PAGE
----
The Writing Center


Prepositions cause much trouble for non-native speakers of English and are a particularly difficult part of language learning. The best way for English language learners to overcome the difficulties with prepositions in idiomatic usage is through practice and close attention to written and spoken English.

Prepositions of time: at, on, in, for, since, until, from/to, since


At: Use at for specific times

My class starts at 3:30.
The movie starts at 8 o’clock.

On: Use on for specific days and dates

I have class on Monday(s) and Wednesday(s). The concert is on July 17th.
We like to visit friends on the weekend.

At/in (time of day): Both the prepositions at and in are used for different times in the day in the morning, at noon, in the afternoon, in the evening, at night, at midnight, at dusk, at dawn, at sunrise, at sunset

In/for (measuring duration of event): **Both the prepositions in and for are used when measuring duration of an event (seconds, minutes, hours, days, months, years)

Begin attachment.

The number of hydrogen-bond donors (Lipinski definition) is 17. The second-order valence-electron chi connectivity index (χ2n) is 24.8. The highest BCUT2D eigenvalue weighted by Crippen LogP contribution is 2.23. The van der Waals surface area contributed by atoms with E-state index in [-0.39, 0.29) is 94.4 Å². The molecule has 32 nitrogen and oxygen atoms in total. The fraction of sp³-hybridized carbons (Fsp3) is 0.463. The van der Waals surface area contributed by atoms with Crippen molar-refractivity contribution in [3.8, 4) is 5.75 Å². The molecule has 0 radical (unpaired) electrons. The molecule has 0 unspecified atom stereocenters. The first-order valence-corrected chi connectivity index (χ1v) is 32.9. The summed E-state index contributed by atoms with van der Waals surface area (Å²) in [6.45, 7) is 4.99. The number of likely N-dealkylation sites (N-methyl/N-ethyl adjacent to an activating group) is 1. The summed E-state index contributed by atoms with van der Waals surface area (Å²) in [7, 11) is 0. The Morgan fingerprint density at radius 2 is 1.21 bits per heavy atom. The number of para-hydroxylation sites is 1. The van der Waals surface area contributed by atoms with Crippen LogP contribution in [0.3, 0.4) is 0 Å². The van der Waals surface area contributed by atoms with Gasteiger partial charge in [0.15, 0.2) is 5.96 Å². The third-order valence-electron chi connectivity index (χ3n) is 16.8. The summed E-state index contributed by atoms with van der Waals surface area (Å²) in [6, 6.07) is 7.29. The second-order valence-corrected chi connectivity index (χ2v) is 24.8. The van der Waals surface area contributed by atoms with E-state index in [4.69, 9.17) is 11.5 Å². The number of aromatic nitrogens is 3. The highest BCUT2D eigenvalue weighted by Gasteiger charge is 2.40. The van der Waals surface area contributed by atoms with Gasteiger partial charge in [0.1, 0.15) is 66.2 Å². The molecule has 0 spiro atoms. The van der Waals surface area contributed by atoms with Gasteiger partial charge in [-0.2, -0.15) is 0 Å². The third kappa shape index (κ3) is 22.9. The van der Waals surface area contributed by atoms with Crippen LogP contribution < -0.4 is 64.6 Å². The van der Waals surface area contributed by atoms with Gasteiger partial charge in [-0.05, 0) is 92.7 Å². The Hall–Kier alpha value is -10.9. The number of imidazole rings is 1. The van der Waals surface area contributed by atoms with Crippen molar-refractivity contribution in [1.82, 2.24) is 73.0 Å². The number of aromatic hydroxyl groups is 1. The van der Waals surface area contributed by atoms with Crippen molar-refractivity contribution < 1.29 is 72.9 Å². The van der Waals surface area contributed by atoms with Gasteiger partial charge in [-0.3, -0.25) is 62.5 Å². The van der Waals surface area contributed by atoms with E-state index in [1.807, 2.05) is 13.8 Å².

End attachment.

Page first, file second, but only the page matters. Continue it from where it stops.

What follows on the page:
He finished the race in nine minutes.
She completed her PhD in five years.
We will stay in Canada for one week.
They have been married for ten years.
She can hold her breath under water for fifty-five seconds.

In: Use in for months, years, and seasons

School will start in September.
I was born in 1983.
We love to go camping in the fall.

In (time left): The preposition in is used for indicating an amount of time left until an action occurs

Our flight will leave in fifteen minutes. We will see you in a few days.
My due date is in seven weeks.
We will return to China in two years.


Use until to show how much time remains before the end of a period of time

We will be on vacation until August 25. I did my homework until 7 o’clock.
She can’t help you until Friday.

Use to show a range of time (you can also use from... until...)
We lived in Asia from 2001 to 2003.

I work from nine to five.
My aunt will visit from Monday to Thursday.

To: Use to indicate an end time

This class goes to six o’clock. I work from dawn to midnight.

Since: Use since with a specific date or time

I have worked as a receptionist since 1995.
We have been waiting in the doctor’s office since 4:30. She has been at the hospital since Monday.


Prepositions of place: at, on, in


At: Use at for specific addresses
Mr. Smith lives at 1001 Willow Street in San Francisco.

On: Use on for names of streets, avenues, etc. His house is on Willow Street.

In: Use in for towns, counties, states, countries, and continents

He lives in San Francisco/ He lives in California/ He lives in the U.S.A.

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